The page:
While this board cannot retry the facts of this case, it must review the sufficiency of the evidence against the legal standards required for granting an award. “The power and duty of determining the facts rests with the commissioner, the trier of facts. Czeplicki v. Fafnir Bearing Co., 137 Conn. 454, 457, 78 A.2d 339 (1951). The conclusions drawn by him from the facts found must stand unless they result from an incorrect application of the law to the subordinate facts or from an inference illegally or unreasonably drawn from them.” Tovish v. Gerber Electronics, 32 Conn. App. 595, 602 (1993). Id.
We also noted in Sullivan that it is our responsibility as an appellate body to correct a commissioner’s misapplication of the law to the subordinate facts. See Carroll v. Flattery’s Landscaping, Inc., 4499 CRB-8-02-2 (March 25, 2003).

Therefore, we must determine if the evidence supports the trial commissioner’s conclusion that the second injury was subject to the standard in Hatt. On that point, we find there is no competent evidence cited in the trial commissioner’s Finding and Award which would be consistent with finding that the second injury resulted in a permanent disability to the claimant’s cervical spine materially greater than that of the prior disability. While the trial commissioner found Dr. Aferzon credible and persuasive, he opined only that the March 9, 2007 incident was a “temporary exacerbation” of the claimant’s initial cervical injury and that the claimant returned to his pre-existing baseline condition, Finding, ¶ 37.

The physician who examined the claimant on Zurich’s behalf, Dr. Stephan Lange, reached a similar conclusion. Dr. Lange concluded the claimant returned to baseline status as of September 18, 2007 and the March incident did not contribute in a substantial way to the claimant’s back disability. Finding, ¶ 46.

Counsel for Arrowpoint argues that notwithstanding the absence of expert testimony stating that the claimant’s cervical condition was made permanently worse, that the trial commissioner could rely on the claimant’s subjective opinion that this had occurred. Appellee’s Brief, p. 5-6. We disagree.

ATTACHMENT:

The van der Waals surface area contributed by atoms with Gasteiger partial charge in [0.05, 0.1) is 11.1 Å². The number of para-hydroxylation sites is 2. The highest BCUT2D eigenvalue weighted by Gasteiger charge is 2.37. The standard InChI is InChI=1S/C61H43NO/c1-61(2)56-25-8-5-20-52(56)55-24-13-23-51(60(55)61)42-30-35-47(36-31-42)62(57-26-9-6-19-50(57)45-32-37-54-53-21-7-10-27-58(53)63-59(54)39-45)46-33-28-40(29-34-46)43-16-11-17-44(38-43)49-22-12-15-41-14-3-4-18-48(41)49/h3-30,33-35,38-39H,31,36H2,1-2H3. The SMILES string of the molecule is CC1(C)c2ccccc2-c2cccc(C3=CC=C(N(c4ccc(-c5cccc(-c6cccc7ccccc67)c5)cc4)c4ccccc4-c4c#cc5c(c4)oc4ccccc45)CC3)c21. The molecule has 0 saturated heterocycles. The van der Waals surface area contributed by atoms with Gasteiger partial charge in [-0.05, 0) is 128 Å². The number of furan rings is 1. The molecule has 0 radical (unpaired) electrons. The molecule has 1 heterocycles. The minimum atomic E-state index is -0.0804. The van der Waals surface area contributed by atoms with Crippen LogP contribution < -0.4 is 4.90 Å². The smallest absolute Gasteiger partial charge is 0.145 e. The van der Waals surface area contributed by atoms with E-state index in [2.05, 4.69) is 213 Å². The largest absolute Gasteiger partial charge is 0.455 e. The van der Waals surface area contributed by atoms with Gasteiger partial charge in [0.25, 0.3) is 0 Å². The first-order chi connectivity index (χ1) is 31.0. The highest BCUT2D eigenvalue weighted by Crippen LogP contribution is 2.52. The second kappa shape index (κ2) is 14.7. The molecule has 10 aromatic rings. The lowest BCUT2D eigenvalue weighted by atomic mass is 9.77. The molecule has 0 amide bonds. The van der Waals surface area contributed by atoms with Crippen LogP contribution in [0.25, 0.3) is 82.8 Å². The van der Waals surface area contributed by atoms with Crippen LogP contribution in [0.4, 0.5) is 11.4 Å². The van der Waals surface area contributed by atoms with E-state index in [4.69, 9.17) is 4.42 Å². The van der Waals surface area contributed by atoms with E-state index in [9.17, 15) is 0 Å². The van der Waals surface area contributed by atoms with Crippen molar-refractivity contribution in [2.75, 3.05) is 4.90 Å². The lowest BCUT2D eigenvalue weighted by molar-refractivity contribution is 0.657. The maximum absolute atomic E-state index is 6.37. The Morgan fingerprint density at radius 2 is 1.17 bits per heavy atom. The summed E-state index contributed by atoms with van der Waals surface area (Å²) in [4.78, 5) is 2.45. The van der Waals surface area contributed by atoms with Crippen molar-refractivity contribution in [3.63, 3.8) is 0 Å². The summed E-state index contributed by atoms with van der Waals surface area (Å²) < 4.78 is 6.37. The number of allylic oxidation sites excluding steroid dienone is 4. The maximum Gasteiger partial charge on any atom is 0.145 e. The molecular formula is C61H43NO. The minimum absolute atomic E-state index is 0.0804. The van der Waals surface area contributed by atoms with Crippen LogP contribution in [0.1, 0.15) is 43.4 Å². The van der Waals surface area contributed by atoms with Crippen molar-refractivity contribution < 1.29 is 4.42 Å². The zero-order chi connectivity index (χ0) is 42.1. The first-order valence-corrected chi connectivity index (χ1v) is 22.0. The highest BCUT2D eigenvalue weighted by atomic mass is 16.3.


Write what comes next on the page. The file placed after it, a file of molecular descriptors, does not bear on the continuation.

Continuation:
In their recent decision in Marandino v. Prometheus Pharmacy, 105 Conn. App. 669 (2008) the Appellate Court restated that a determination as to the causation of injuries must be established by “competent evidence.” (Emphasis in original) Id., at 677-78. In Marandino the Appellate Court concluded that the testimony of the claimant as to the link between a fall down accident and her injuries was inadequate, and that such an issue created “the need for expert medical evidence” Id., at 678-679. Citing DiNuzzo v. Dan Perkins Chevrolet Geo, Inc., 99 Conn. App. 336, 343 (2007), the Appellate Court concluded the expert opinion that supported her claim “was not competent evidence on which the commissioner could rely.”

We believe that pursuant to Marandino expert testimony was necessary to establish that the second injury created an additional permanent disability. The findings relied on by the trial commissioner do not support such a conclusion, as neither Dr. Aferzon nor Dr. Lange ever offered such an opinion. Indeed, their opinions were adverse to such a conclusion. As a result, consistent with our decision in Dellarocco, supra, we must reverse order ¶ 3 and herein determine that Arrowpoint retains responsibility for the cervical spine injuries.2 3

For the reasons stated herein, we must reverse the Finding and Award insofar as it makes Zurich responsible for the claimant’s current cervical spine condition.4 We affirm the appeal and determine Arrowpoint is the responsible party for the claimant’s cervical spine condition after September 18, 2007. We affirm the Finding and Award in all other respects.

Commissioners Peter C. Mlynarczyk and Randy L. Cohen concur in this opinion.

1 A Motion to Correct was granted on this point. Corrections were granted on a number of other relevant points, including, Finding, ¶ aa, wherein the commissioner concluded the dropped panel in 2007 glanced off the claimant’s hard hat. BACK TO TEXT

2 We also note that Finding, ¶ pp is legally inconsistent with the Commissioner’s Finding, ¶ qq, finding that the Hatt v. Burlington Coat Factory, 263 Conn. 279 (2003) decision makes Zurich responsible for the cervical injury. The evidence on the record does not support this conclusion. BACK TO TEXT

3 The trial commissioner as part of the corrections approved in the Motion to Correct, ordered Zurich to reimburse Arrowpoint for all medical benefits paid to or on behalf of the claimant on and after March 9, 2007. Consistent with Finding, ¶ pp, to the extent this order compelled reimbursement of expenses related to treatment of the claimant’s cervical spine it is herein reversed. BACK TO TEXT

4 Zurich has conceded it is the responsible party for all benefits attributed to the claimant’s temporary aggravation. Appellants’ Brief, p. 6. The trial commissioner concluded the claimant returned to “baseline” status as of September 18, 2007. Finding, ¶¶ pp. This decision shall not impact such benefits attributed to the temporary aggravation prior to that date. BACK TO TEXT

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State of Connecticut Workers' Compensation Commission, John A. Mastropietro, Chairman